Workers’ control in an Argentine factory
Workers’ control in an Argentine factory
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The phrase “under workers’ control” is, unfortunately, not one we are accustomed to hearing. But twenty years ago, ceramics produced in the Zanon factory in Neuquén, Argentina, began to have these words proudly printed on them. The story of the workers behind the factory’s takeover is full of important lessons for revolutionaries.

Workers’ control of the Zanon factory was not spontaneous. It was the result of years of rank-and-file activism, partial victories, growing confidence and organisation among the workers, and a nearly revolutionary crisis—the Argentinazo (Argentina Uprising) of December 2001.

During the 1990s, discipline within the factory was so strict that any union organising outside of the official channels had to be done in secret. But in 1996, when a series of planned lay-offs coincided with union elections, a rank-and-file movement challenged the right-wing officials and launched a fightback against management. The lay-offs were defeated by a three-day strike that resulted in the factory manager being sacked instead.

The victory was the embryo of a new type of union movement, which led to a historic vote two years later, when the union’s activist wing—known as the Brown List, for the brown-coloured uniforms worn by the workers—won control of the union’s Internal Commission at Zanon.

“All we could say is that we wanted to change things”, one of the activists relates in the 2008 documentary Corazón de fábrica (Heart of the factory). “We always set our hopes on a leader, and he would sell us out, so that wasn’t going to happen. No member of the Brown List would negotiate. That went down well with the workers.”

From that day, the dynamics of the union and factory began to change. Internal democracy grew, and large assemblies were convened to debate and vote on policy. It was due to this newfound sense of confidence that, when a young worker died at the factory in 2000, the workers went on strike for eight days, and then voted to continue for an additional day even after the strike was ruled to be illegal. Raúl Godoy, a key leader at Zanon, notes in Zanon. Fábrica militante sin patrones—his book about the role of Trotskyists in the struggle—that when the vote was carried to extend the strike, a spontaneous chant broke out: “Unity of the workers, and those who don’t like it can get screwed!”

By extending the strike for just that one extra day, the Zanon workers won improved safety conditions, a permanent ambulance and doctor on site and protection from lay-offs and suspensions. And they were paid for all nine days on strike. Thus the first seeds of workers’ control were planted with the union winning control over factory safety.

Throughout 2001, as an already dire economic crisis worsened, several national general strikes were called by Argentina’s union confederations. In December, the government’s decision to limit bank withdrawals brought the middle classes into the streets with the working class, giving birth to what has become a rallying cry of all Latin American rebellions since, “Que se vayan todos!” (They all must go!)

Chris Harman, a Marxist who visited Argentina during the crisis, compared the situation to the revolutionary days of 1923 Germany, when workers came closer than ever to taking power in an advanced industrial country. “Two of the key elements in Lenin’s description of a revolutionary situation are present—the mass of people are not prepared to continue in the old way, and the ruling class itself cannot do so either”, he wrote in the British magazine Socialist Review.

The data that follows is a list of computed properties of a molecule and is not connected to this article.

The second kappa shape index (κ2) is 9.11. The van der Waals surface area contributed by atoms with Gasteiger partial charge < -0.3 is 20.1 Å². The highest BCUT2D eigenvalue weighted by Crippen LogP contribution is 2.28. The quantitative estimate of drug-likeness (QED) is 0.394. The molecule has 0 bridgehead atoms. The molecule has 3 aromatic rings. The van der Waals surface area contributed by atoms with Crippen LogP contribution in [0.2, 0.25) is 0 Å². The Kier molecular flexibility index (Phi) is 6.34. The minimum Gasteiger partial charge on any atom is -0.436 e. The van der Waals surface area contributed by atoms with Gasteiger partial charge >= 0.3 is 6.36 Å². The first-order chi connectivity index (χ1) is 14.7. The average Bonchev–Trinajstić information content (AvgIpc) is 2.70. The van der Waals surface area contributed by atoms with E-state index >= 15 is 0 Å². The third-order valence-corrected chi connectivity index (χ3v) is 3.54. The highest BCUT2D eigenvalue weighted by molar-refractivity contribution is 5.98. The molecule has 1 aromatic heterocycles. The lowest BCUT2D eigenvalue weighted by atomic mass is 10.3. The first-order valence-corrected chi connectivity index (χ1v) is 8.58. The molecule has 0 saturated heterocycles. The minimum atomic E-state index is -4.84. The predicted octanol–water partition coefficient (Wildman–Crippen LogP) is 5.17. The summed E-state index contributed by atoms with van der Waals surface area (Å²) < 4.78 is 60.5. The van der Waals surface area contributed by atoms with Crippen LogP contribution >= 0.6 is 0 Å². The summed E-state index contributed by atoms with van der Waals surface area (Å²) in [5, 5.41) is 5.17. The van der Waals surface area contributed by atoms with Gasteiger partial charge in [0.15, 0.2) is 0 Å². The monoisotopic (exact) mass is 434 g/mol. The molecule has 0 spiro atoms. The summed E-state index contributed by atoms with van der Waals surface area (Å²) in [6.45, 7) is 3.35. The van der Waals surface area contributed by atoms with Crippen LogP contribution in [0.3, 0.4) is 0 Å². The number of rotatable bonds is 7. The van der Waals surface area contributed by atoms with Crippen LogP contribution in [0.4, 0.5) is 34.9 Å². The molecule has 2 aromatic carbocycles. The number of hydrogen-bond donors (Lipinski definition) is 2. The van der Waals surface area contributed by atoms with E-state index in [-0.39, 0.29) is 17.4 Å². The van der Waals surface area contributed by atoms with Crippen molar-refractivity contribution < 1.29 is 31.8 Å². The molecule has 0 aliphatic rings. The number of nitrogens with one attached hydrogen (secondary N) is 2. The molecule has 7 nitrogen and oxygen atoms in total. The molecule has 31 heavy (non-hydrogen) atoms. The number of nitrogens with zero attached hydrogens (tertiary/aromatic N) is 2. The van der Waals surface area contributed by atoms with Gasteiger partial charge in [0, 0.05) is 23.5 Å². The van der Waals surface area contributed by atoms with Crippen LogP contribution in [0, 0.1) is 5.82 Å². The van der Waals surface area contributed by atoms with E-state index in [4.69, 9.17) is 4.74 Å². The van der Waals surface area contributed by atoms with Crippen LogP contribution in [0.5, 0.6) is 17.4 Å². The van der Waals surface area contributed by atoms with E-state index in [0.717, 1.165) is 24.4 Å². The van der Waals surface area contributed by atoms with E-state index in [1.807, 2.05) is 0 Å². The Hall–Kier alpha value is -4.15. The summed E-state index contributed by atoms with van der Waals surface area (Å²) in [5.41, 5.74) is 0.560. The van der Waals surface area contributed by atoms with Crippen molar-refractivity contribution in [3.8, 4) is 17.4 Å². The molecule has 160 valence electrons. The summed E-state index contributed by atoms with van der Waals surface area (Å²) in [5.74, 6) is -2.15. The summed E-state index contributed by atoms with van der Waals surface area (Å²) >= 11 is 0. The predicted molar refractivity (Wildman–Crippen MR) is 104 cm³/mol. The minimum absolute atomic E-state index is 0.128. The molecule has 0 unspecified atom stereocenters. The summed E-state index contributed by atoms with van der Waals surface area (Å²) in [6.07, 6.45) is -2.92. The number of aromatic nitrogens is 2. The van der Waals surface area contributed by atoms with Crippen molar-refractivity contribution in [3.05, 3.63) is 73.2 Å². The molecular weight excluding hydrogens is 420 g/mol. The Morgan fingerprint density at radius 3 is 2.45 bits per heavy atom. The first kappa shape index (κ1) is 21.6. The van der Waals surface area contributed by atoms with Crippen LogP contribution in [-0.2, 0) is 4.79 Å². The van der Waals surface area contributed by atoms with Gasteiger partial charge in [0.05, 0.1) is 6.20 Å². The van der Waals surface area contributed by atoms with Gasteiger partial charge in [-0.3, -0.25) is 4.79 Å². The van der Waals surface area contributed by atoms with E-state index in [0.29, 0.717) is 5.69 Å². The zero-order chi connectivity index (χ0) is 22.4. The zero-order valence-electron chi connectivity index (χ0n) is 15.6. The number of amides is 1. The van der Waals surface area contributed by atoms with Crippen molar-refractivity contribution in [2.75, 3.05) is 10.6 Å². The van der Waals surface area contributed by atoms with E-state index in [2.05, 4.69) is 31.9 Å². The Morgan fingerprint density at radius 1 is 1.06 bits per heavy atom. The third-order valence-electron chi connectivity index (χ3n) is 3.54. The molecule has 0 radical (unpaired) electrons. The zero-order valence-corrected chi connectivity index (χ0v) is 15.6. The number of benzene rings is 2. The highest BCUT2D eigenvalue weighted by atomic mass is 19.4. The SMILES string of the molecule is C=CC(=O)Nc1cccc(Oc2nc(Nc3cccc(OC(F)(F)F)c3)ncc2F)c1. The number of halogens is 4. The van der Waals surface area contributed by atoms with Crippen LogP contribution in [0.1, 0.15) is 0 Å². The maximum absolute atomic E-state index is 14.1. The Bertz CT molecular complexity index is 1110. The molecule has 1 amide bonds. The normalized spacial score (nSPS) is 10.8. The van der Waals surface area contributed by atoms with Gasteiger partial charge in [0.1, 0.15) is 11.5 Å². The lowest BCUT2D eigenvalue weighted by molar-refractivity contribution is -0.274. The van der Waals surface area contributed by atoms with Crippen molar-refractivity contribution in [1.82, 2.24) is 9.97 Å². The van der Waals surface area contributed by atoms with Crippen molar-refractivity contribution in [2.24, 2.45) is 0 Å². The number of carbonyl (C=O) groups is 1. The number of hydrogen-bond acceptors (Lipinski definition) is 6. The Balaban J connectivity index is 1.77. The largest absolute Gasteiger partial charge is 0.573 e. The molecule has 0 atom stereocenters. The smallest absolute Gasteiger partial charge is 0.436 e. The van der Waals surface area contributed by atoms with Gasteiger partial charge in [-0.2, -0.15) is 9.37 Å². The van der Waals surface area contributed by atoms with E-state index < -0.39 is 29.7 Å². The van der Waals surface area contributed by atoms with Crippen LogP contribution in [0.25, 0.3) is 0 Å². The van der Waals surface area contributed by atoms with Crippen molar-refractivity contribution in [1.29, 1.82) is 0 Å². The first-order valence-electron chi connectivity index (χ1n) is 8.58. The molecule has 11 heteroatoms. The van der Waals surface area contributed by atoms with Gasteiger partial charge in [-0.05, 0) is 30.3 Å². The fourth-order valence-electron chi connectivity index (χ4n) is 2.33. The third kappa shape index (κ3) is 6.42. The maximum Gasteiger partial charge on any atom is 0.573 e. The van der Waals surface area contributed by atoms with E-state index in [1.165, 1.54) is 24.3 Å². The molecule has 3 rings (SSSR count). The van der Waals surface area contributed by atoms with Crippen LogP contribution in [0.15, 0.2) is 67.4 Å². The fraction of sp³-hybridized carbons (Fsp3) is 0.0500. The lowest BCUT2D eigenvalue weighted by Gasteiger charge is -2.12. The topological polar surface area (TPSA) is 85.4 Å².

As the Argentinazo erupted, the Zanon workers were already locked in a fierce battle against the bosses and state government. In October, management had initiated a lockout. The workers responded by occupying the premises. Within days, they had formed a workers’ guard to defend the factory and a women’s commission, which played a key role in coordinating different elements of the struggle. Students and workers from other factories also visited to express their solidarity and learn from the Zanon workers.

“Just like that, workers who only yesterday were rank-and-file comrades, quickly became activists and leaders in a phenomenon that radically changed them”, Godoy writes. The occupation enjoyed broad popular support in the state of Neuquén. At a local university where students were raising a strike fund, Godoy notes that a popular slogan was heard: “One student, one peso. We are thousands. Thousands of pesos for the triumph of the Zanon strike!”

Throughout the months of the occupation, debates occurred inside the factory about tactics and what victory would look like. Initially, there was no consensus on maintaining the occupation. Indeed, the harsh repression suffered at the hands of state authorities was discouraging for many. But in those difficult times, a strong core of principled leaders, in the democratic assembly system set up years before, won the argument to continue the struggle and convinced the wavering workers not to give up.

Inside the factory, the debates were strongly influenced by the broader movement in Argentina. A crucial moment came when the Argentinazo experienced its most violent two days in Buenos Aires on 19 and 20 December 2001, when at least 36 people were killed by the state. In the wake of the killings, the Zanon workers began to realise that victory meant continuing the struggle and going even further. This was the moment when the question of restarting production under workers’ control was seriously raised for the first time.